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Does tech suffer blurred vision on 3D future?

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Part 1 With the advent (again) of 3D, the movie industry has over the past couple of years turned big-time to IT for support. Over the same period the TV manufacturers have been looking to 3D to boost sales that started flagging once the first craze for HD has passed. So how are the effects of the current 3D phase showing up on the IT industry's bottom lines?

Spaceplane in 3D image via Shutterstock

Image via Shutterstock

The first fact to face is that 3D hasn't turned out to be anything like the bonanza Hollywood and the TV manufacturers were hoping for. James Cameron's hit Avatar, the most expensive, but also the highest-grossing movie of all time, appeared in 2009 as the confident leader of the current 3D revival, triggering a spate of shot-in-3D and 2D-to-3D bandwagon jumpers. Server farms across the globe ran white-hot 24/7 crunching the frames, while at home families were invited to throw out their newly acquired HD TVs and spend an extra grand or so to sit around in retro Polaroid shades watching the few 3D Blu-ray disks the market was able to provide.

3D TV not the cash cow manufacturers hoped for

shutterstock_3d_tv_flowers_grow_out

Even Avatar couldn't save the 3D TV. Image via Shutterstock

Is that 3D tide now on the ebb? There's certainly a lot of shingle showing up on the beach. The high price of the yen and widespread public indifference to the new eye-grabbing technology have triggered a huge retrenchment from the Japanese TV manufacturers. Hitachi, way ahead of the curve, quit the TV business towards the end of 2009, around the time all the other players were thinking the White Knight had arrived in the form of that Avatar theatrical release.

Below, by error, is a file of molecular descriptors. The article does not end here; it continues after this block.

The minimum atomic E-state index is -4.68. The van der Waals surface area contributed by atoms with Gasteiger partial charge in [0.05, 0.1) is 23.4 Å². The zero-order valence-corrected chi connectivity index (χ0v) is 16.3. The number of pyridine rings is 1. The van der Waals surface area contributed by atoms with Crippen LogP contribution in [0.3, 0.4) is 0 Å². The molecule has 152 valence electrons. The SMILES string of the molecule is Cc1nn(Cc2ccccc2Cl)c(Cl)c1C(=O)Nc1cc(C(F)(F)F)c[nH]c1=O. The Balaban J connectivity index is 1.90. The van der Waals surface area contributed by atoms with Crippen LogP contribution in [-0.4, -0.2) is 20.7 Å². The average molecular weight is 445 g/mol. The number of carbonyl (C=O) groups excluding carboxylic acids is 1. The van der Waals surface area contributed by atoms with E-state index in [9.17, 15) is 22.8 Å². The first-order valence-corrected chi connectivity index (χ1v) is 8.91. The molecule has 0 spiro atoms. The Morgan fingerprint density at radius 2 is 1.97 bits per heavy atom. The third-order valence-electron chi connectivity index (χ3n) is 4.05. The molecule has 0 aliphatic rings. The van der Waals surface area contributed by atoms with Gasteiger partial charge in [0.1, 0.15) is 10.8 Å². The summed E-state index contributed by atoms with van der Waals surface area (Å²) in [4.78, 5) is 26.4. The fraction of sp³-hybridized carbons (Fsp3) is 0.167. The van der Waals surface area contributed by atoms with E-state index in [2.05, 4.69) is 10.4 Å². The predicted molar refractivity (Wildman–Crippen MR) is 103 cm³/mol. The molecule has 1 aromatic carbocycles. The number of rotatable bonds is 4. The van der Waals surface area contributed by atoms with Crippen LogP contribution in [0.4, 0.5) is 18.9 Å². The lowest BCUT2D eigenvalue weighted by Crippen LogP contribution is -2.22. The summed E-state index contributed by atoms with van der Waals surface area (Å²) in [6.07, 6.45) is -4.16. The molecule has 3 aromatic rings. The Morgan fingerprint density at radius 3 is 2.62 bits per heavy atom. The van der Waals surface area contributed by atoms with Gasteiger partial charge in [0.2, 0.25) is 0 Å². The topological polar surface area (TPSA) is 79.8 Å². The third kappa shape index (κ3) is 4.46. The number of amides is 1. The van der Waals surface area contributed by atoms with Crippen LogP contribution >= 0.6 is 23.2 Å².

Panasonic, whose 3D TV's exclusively bundled the Blu-ray version of Avatar, is now projecting a 420 billion yen (£3.4 bn) net loss – attributable mostly to its TV division. Its largest plasma plant is suspending production, proprietary plasma know-how having been the prime push behind Panasonic's 3D TV marketing.

Sharp's brand new LCD panel factory at Kameyama has scheduled an 80 per cent cut in production, and poor Sony, besieged on all sides over the past 18 months – as CEO Sir Howard Springer puts it: "We've had everything but toads and pestilence" – is now warning of a 90 billion yen (£0.74bn) loss this year, which would make it Sony's fourth successive year in the red. In consequence the company seems to be on the brink of pulling out of its LCD panel manufacturing venture with Samsung.

shutterstock_3d_movie_watchers

Less than 40 per cent of punters watched Pirates of the
Caribbean: On Stranger Tides
in 3D. Image via Shutterstock

Hollywood has fared little better on the 3D front. True, total box office receipts were up 5 per cent last year, but only thanks to a 7 per cent hike in seat prices: the total number of tickets sold actually fell. You could argue that 3D was paying off, because it was smash hit movies like Toy Story 3, excellently executed in 3D, that justified the ticket price rise. But ultimately the movie industry isn't about the price you can gouge for the seats, but the number of bums that fill them.

In 2009, Avatar was watched in 3D by 80 per cent of all punters queuing for the movie. That percentage has dropped radically for the latest movies. For Pirates of the Caribbean: On Stranger Tides (Pirates 4), less than 40 per cent of the takings came from 3D tickets.

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